Published on: December 23, 2018
by Alice G. Walton for Forbes:
There have a been a number of convincing studies in recent years showing that the old adage “you are what you eat” is pretty accurate. But if you weren’t quite convinced to cut back on donuts and choke down some kale, a new study from the University of Illinois might do so: It shows that blood levels of certain molecules that are touted to be healthy—omega-3s, lycopene, B-vitamins, among others—actually correlated not only to cognitive function but also to how the brain functions.
“The basic question we were asking was whether diet and nutrition are associated with healthy brain aging,” said study author Aron Barbey in a statement. “And instead of inferring brain health from a cognitive test, we directly examined the brain using high-resolution brain imaging.” (He and his team did have the participants carry out cognitive tasks, which is important, and discussed below.)
The study was published this week in the journal NeuroImage.
The researchers measured blood levels of nutritional biomarkers in the blood of 115 healthy participants (aged 65-75), including omega-3 and omega-6 fatty acids, lycopene (found in highest concentrations in tomatoes and watermelon), folate (in leafy greens), carotenoids (in red, yellow, and orange veggies), riboflavin, vitamin B12, and vitamin D. The team chose these because they represent many of the healthy compounds from the Mediterranean diet.
They scanned the participants’ brains to view high-resolution images of neural networks, including how the various networks were connected in each participant, and found a correlation between having higher blood levels of many of the nutrients of interest and having better connectivity in certain brain regions. In particular, higher levels of omega-3s, omega-6s and carotene were linked to better network efficiency.
“Efficiency has to do with how information is communicated within the network,” Barbey said. “We looked at ‘local efficiency’ – how well information is shared within a spatially confined set of brain regions – and also ‘global efficiency,’ which reflects how many steps are required to transfer information from any one region to any other region in the network. If your network is more efficiently configured, then it should be easier, on average, to access relevant information and the task should take you less time.”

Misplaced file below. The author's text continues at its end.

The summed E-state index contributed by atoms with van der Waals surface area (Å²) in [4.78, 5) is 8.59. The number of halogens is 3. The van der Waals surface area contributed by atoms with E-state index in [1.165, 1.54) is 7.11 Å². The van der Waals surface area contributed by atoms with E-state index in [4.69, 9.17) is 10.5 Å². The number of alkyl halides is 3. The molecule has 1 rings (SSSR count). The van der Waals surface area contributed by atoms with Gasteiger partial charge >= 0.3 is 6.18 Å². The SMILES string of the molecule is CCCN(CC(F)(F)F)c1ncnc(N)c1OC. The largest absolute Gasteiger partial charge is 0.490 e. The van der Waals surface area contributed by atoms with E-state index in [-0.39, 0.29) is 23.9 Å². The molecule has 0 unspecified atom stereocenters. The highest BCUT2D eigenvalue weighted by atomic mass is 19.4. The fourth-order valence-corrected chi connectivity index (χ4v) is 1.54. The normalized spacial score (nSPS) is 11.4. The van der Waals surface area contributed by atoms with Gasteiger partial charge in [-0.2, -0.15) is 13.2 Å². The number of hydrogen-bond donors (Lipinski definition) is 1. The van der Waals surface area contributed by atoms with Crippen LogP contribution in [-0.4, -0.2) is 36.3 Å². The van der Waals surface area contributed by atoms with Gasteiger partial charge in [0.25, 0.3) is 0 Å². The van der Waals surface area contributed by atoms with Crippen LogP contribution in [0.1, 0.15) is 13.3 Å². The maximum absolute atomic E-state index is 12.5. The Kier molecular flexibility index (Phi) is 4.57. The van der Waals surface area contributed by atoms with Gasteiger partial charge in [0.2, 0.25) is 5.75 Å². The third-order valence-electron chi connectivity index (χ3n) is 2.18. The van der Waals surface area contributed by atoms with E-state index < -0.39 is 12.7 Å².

The team also had the participants take tests to measure cognition, overall intelligence, memory, and executive function—and they were able to correlate these scores with brain connectivity and levels of the nutritional biomarkers. Omega-3, omega-6, lycopene, carotenoids, and vitamins B and D all correlated to aspects of cognition, and most were also connected to brain function.
For instance, omega-3s were linked to general intelligence and to connectivity in the fronto-parietal network, which governs goal-directed behaviors and attentional focus. Omega-6 fatty acids and lycopene were linked to executive function and to the dorsal attention network. (Additionally, lycopene and omega-3s and -6s were linked to several tests of memory function, vitamins B and D to executive function, and carotenes were linked to intelligence scores.)
“Our study suggests that diet and nutrition moderate the association between network efficiency and cognitive performance,” said Barbey. “This means that the strength of the association between functional brain network efficiency and cognitive performance is associated with the level of the nutrients.”
In other words, the connection between cognition and brain activity can at least partially be explained by the levels of biomarkers in the blood.
The study has a couple of limitations—one being that most participants were white, educated, and in good health. They study would need to be repeated in a more diverse population before drawing more solid conclusions. Additionally, a big caveat is that it’s only correlational, meaning that we don’t know which came first, the brain/cognitive health or the good nutrition/blood biomarkers. There could be reverse causation going on here, so that people who were smarter to begin with ate foods that were healthier, which then showed up in their blood. To really know whether causation was play, you’d have to assign people to eat healthily or poorly over time, which might have some ethical issues.
Still, the study confirms what others have in the past—that eating well may well keep the brain healthy and, in so doing, boost cognition. There are lots of reasons why this is logical, and researchers have laid out many of the biochemical mechanisms behind it, from how lycopene may reduce inflammation to how omega-3s help keep neurons’ membranes more permeable. And plenty of studies have illustrated the flip-side: That unhealthy foods (especially sugar) is linked to reduce brain volume, and poorer cognition.
While science continues to map out all the connections, it’s probably wise to do what we’ve been told for ages—eat well when you can, but don’t beat yourself up if occasionally you can’t.
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